• Arthur E. Gordon, The Letter Names of the Latin Alphabet (University of California Press, 1973; volume 9 of University of California Publications: Classical Studies), part III: “Summary of the Ancient Evidence”, page 32: "Clearly there is no question or doubt about the names of the vowels A, E, I, O, U. They are simply long A, long E, etc. (ā, ē, ī, ō, ū). Nor is there any uncertainty with respect to the six mutes B, C, D, G, P, T. Their names are bē, cē, dē, gē, pē, tē (each with a long E). Or about H, K, and Q: they are hā, kā, kū—each, again, with a long vowel sound."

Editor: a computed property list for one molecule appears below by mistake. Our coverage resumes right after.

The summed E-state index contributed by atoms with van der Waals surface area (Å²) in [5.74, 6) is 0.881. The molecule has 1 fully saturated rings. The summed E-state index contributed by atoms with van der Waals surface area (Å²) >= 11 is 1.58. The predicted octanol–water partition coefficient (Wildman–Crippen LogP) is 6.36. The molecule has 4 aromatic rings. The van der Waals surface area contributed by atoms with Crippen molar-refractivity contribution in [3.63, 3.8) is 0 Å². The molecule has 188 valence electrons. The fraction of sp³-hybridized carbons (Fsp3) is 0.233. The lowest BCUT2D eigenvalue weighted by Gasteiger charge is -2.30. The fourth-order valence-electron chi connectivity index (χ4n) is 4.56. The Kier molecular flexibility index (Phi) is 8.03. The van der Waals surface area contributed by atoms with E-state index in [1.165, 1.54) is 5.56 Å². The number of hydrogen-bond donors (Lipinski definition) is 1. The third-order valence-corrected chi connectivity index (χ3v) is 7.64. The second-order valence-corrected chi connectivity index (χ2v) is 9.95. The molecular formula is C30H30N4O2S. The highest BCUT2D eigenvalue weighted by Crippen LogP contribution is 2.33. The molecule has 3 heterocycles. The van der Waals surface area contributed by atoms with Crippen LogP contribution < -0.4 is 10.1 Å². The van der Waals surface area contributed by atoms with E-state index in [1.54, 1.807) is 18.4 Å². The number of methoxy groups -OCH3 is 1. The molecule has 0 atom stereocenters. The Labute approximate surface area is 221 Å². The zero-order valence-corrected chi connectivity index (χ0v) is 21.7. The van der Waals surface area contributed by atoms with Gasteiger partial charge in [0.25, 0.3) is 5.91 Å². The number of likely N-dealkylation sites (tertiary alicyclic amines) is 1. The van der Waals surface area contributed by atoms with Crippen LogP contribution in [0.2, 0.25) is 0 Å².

Mandarin[edit]

Romanization[edit]

ce

  1. Nonstandard spelling of .

Usage notes[edit]

  • English transcriptions of Mandarin speech often fail to distinguish between the critical tonal differences employed in the Mandarin language, using words such as this one without the appropriate indication of tone.

Mapudungun[edit]

Alternative forms[edit]

  • che (using Unified Alphabet)

Pronunciation[edit]

Noun[edit]

ce (using Raguileo Alphabet)

  1. person
  2. people

See also[edit]

References[edit]

  • Wixaleyiñ: Mapucezugun-wigkazugun pici hemvlcijka (Wixaleyiñ: Small Mapudungun-Spanish dictionary), Beretta, Marta; Cañumil, Dario; Cañumil, Tulio, 2008.

Middle English[edit]

Etymology 1[edit]

From Old English .

Noun[edit]

ce

  1. Alternative form of see (sea)
Descendants[edit]
  • English: sea

Etymology 2[edit]

From Old French sei.